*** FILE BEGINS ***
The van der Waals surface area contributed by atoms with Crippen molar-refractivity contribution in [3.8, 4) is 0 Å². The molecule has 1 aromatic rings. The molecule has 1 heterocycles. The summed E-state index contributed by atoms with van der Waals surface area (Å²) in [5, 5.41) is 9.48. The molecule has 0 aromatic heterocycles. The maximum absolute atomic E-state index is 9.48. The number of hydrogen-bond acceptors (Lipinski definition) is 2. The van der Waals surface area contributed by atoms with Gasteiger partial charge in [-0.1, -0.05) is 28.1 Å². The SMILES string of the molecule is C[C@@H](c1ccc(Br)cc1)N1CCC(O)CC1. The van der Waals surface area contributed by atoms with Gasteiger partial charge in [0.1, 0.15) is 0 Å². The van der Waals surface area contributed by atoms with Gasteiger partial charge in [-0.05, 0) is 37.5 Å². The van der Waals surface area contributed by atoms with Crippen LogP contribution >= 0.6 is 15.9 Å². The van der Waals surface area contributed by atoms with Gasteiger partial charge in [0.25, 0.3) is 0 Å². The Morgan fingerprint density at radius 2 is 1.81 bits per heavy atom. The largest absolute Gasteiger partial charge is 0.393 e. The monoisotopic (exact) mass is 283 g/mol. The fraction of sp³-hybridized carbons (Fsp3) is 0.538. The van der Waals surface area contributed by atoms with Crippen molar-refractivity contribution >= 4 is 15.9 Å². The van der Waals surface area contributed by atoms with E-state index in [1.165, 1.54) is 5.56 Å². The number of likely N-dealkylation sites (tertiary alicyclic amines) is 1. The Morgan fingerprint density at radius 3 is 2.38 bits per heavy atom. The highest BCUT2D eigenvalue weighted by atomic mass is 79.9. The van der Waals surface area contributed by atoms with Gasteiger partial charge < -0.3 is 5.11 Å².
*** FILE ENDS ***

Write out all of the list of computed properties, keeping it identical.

The van der Waals surface area contributed by atoms with Crippen molar-refractivity contribution in [3.8, 4) is 0 Å². The molecule has 1 aromatic rings. The molecule has 1 heterocycles. The summed E-state index contributed by atoms with van der Waals surface area (Å²) in [5, 5.41) is 9.48. The molecule has 0 aromatic heterocycles. The maximum absolute atomic E-state index is 9.48. The number of hydrogen-bond acceptors (Lipinski definition) is 2. The van der Waals surface area contributed by atoms with Gasteiger partial charge in [-0.1, -0.05) is 28.1 Å². The SMILES string of the molecule is C[C@@H](c1ccc(Br)cc1)N1CCC(O)CC1. The van der Waals surface area contributed by atoms with Gasteiger partial charge in [0.1, 0.15) is 0 Å². The van der Waals surface area contributed by atoms with Gasteiger partial charge in [-0.05, 0) is 37.5 Å². The van der Waals surface area contributed by atoms with Crippen LogP contribution >= 0.6 is 15.9 Å². The van der Waals surface area contributed by atoms with Gasteiger partial charge in [0.25, 0.3) is 0 Å². The Morgan fingerprint density at radius 2 is 1.81 bits per heavy atom. The largest absolute Gasteiger partial charge is 0.393 e. The monoisotopic (exact) mass is 283 g/mol. The fraction of sp³-hybridized carbons (Fsp3) is 0.538. The van der Waals surface area contributed by atoms with Crippen molar-refractivity contribution >= 4 is 15.9 Å². The van der Waals surface area contributed by atoms with E-state index in [1.165, 1.54) is 5.56 Å². The number of likely N-dealkylation sites (tertiary alicyclic amines) is 1. The Morgan fingerprint density at radius 3 is 2.38 bits per heavy atom. The highest BCUT2D eigenvalue weighted by atomic mass is 79.9. The van der Waals surface area contributed by atoms with Gasteiger partial charge < -0.3 is 5.11 Å².